I’m often asked what drew me to interior design. The answer is simple: I love beauty, and I consider witnessing or implementing transformation for the better of any-kind — be it a home or a human — one of life’s greatest joys. Optimizing anything thrills me, and I am lucky to be in the position of being able to facilitate improving homes and lives through my work as an interior designer.
To be truly honest (with myself) and a little vulnerable (with you), I admit that my urge to create a transformative experience of home comes from a much deeper place. When I look back on what drew me to do this work, I can see the origin of my drive in my childhood.
As the family of an enlisted Navy man, we moved a lot. It always felt like we had barely settled into a new neighborhood before we had to move again. How I longed to put down roots. I didn’t mind the first couple of moves when I was very young, but these constant changes got old as I got older; I grieved deeply each time I had to leave my home, my friends, my town.
I can also see that my habit back then of decorating and redecorating my rooms, with new opportunities presenting themselves as we went from one house to the next, also planted the seed for my doing this work for others.
My color and design acuity were further honed by witnessing my mom’s failed attempts at color and design. Looking back, I can see how having a skilled, professional designer at her side would have benefitted her, if she could have afforded that luxury.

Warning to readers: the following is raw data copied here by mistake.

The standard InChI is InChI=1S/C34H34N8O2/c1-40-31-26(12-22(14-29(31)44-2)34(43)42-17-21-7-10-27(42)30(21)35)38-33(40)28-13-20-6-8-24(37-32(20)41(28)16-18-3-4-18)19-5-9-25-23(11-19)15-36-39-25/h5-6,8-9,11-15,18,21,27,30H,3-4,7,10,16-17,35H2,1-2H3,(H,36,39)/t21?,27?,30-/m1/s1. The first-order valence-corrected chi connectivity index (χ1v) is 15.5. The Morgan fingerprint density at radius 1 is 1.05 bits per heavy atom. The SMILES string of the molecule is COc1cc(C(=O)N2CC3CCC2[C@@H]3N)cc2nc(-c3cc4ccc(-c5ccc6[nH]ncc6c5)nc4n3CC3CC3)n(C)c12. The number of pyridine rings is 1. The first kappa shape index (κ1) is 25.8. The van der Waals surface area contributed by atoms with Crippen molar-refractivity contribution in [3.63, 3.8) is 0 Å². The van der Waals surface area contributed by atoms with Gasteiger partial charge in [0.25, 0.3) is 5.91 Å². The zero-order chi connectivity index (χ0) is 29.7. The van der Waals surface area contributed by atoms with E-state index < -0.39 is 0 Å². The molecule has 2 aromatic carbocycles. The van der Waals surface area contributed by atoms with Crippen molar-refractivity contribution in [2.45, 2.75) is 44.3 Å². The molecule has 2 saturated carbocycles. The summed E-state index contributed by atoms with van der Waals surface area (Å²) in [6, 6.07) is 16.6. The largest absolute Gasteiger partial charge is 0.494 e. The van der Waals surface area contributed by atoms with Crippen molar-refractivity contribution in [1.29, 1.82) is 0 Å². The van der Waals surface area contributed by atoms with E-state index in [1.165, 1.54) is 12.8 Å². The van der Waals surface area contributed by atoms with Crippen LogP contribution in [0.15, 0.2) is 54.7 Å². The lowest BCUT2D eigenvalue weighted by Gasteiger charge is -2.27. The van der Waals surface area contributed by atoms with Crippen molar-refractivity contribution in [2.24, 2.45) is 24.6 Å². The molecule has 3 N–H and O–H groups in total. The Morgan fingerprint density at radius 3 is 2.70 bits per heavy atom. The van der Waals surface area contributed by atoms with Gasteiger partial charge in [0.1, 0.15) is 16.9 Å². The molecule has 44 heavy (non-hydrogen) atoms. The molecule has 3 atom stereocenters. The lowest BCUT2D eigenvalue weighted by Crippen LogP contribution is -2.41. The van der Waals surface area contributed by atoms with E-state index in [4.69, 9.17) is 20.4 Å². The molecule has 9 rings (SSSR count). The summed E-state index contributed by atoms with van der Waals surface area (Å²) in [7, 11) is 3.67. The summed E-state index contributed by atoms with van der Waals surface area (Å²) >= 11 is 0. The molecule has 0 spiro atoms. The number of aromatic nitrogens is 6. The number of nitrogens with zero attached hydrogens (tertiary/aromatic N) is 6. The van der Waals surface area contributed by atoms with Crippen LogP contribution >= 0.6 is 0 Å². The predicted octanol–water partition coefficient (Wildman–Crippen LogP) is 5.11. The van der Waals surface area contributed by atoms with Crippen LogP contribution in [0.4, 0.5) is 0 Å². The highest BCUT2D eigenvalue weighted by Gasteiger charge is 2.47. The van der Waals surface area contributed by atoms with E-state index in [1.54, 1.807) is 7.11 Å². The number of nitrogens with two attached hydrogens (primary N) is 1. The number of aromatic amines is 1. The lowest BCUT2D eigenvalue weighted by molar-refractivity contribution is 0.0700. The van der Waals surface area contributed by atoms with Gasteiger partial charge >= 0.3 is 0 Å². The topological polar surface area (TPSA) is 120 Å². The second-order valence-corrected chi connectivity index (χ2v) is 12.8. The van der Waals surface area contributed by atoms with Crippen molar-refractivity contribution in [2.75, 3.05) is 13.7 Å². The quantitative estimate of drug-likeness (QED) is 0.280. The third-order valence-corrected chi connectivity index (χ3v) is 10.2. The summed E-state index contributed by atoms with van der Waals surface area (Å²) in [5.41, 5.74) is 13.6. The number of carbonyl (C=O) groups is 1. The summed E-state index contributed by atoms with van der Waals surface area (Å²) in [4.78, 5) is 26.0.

Even as a child I was so sensitive to color that once, when my mother painted our bathroom without consulting me on what shade of orange it should be — upon seeing the result, I burst into tears. (You should have seen the color; it was almost like a neon apricot. You would have cried, too!)
When my family finally settled down in one place after my dad retired from the military, I was in the 5th grade.
My parents were going to build this home from the ground, up. I was young, yet I still got to weigh in on the plan. My parents had witnessed enough of my enthusiasm with decorating my rooms over time that they also invited me to select some of the finishes.
During the building process, we lived in a mobile home on the property. I spent as much time on the construction site as I was allowed to, helping out where I could, sweeping up the sawdust.
I loved wandering through the rooms as they took shape and envisioning what it was going to be like when our family moved in.
But the property was large, and as lovely as the home was, it was in the woods. I wanted to be in a neighborhood. I longed for connection with other humans. Even today, while I feel that spending time in nature is the best salve for the soul, I still prefer living in community.
In recent years, as I have had the pleasure of working with many clients in Piedmont, I have experienced up close how beautifully this town and its people collectively exhibit tremendous civic pride, neighborliness, and warmth. I have been in dozens of Piedmont homes, and in each one I have noted an appreciation for quality, for family, for connection, for neighborliness.
It also touches me to see the multi-generational families here; many of our clients hire us when upon moving back to Piedmont to be close to their parents as they bring their own children into the world.
So, now that you know my history a bit more, you can understand why I adore Piedmont.
And why I adore designing homes, especially for people who strongly support their communities, who want to entertain, who are looking to create welcoming spaces for family and friends, and spaces that welcome them to come home to themselves. When we have beautiful sanctuaries that nourish our hearts and souls, we are resourced to live our best lives.
A version of this article appeared in the Piedmont Post